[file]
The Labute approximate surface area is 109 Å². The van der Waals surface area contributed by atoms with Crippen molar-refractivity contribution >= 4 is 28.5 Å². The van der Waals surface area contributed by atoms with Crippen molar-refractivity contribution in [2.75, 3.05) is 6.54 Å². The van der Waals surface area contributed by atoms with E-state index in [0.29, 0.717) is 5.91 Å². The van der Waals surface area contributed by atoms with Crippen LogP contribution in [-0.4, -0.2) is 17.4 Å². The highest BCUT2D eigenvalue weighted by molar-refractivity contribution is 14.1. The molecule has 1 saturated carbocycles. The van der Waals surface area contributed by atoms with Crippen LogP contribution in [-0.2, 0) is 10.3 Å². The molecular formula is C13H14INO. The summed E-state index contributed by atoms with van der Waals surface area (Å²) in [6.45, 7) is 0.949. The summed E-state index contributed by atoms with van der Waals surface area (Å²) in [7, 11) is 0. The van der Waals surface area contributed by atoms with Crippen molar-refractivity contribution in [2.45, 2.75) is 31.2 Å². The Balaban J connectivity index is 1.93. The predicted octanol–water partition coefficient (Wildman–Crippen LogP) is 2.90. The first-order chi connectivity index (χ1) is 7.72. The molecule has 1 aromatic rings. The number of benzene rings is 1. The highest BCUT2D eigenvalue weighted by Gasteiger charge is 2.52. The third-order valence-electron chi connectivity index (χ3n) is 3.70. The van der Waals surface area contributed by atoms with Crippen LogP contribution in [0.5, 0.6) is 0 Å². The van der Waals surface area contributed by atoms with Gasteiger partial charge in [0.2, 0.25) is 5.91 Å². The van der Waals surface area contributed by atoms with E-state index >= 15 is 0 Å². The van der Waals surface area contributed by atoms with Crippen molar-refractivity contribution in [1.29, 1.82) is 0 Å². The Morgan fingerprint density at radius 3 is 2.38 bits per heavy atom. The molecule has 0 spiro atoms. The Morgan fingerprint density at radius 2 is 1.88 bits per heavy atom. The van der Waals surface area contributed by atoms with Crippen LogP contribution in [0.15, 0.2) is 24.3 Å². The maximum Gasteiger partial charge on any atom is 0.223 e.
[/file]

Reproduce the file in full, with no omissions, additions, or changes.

The Labute approximate surface area is 109 Å². The van der Waals surface area contributed by atoms with Crippen molar-refractivity contribution >= 4 is 28.5 Å². The van der Waals surface area contributed by atoms with Crippen molar-refractivity contribution in [2.75, 3.05) is 6.54 Å². The van der Waals surface area contributed by atoms with E-state index in [0.29, 0.717) is 5.91 Å². The van der Waals surface area contributed by atoms with Crippen LogP contribution in [-0.4, -0.2) is 17.4 Å². The highest BCUT2D eigenvalue weighted by molar-refractivity contribution is 14.1. The molecule has 1 saturated carbocycles. The van der Waals surface area contributed by atoms with Crippen LogP contribution in [-0.2, 0) is 10.3 Å². The molecular formula is C13H14INO. The summed E-state index contributed by atoms with van der Waals surface area (Å²) in [6.45, 7) is 0.949. The summed E-state index contributed by atoms with van der Waals surface area (Å²) in [7, 11) is 0. The van der Waals surface area contributed by atoms with Crippen molar-refractivity contribution in [2.45, 2.75) is 31.2 Å². The Balaban J connectivity index is 1.93. The predicted octanol–water partition coefficient (Wildman–Crippen LogP) is 2.90. The first-order chi connectivity index (χ1) is 7.72. The molecule has 1 aromatic rings. The number of benzene rings is 1. The highest BCUT2D eigenvalue weighted by Gasteiger charge is 2.52. The third-order valence-electron chi connectivity index (χ3n) is 3.70. The van der Waals surface area contributed by atoms with Crippen LogP contribution in [0.5, 0.6) is 0 Å². The van der Waals surface area contributed by atoms with Gasteiger partial charge in [0.2, 0.25) is 5.91 Å². The van der Waals surface area contributed by atoms with E-state index >= 15 is 0 Å². The van der Waals surface area contributed by atoms with Crippen molar-refractivity contribution in [1.29, 1.82) is 0 Å². The Morgan fingerprint density at radius 3 is 2.38 bits per heavy atom. The molecule has 0 spiro atoms. The Morgan fingerprint density at radius 2 is 1.88 bits per heavy atom. The van der Waals surface area contributed by atoms with Crippen LogP contribution in [0.15, 0.2) is 24.3 Å². The maximum Gasteiger partial charge on any atom is 0.223 e.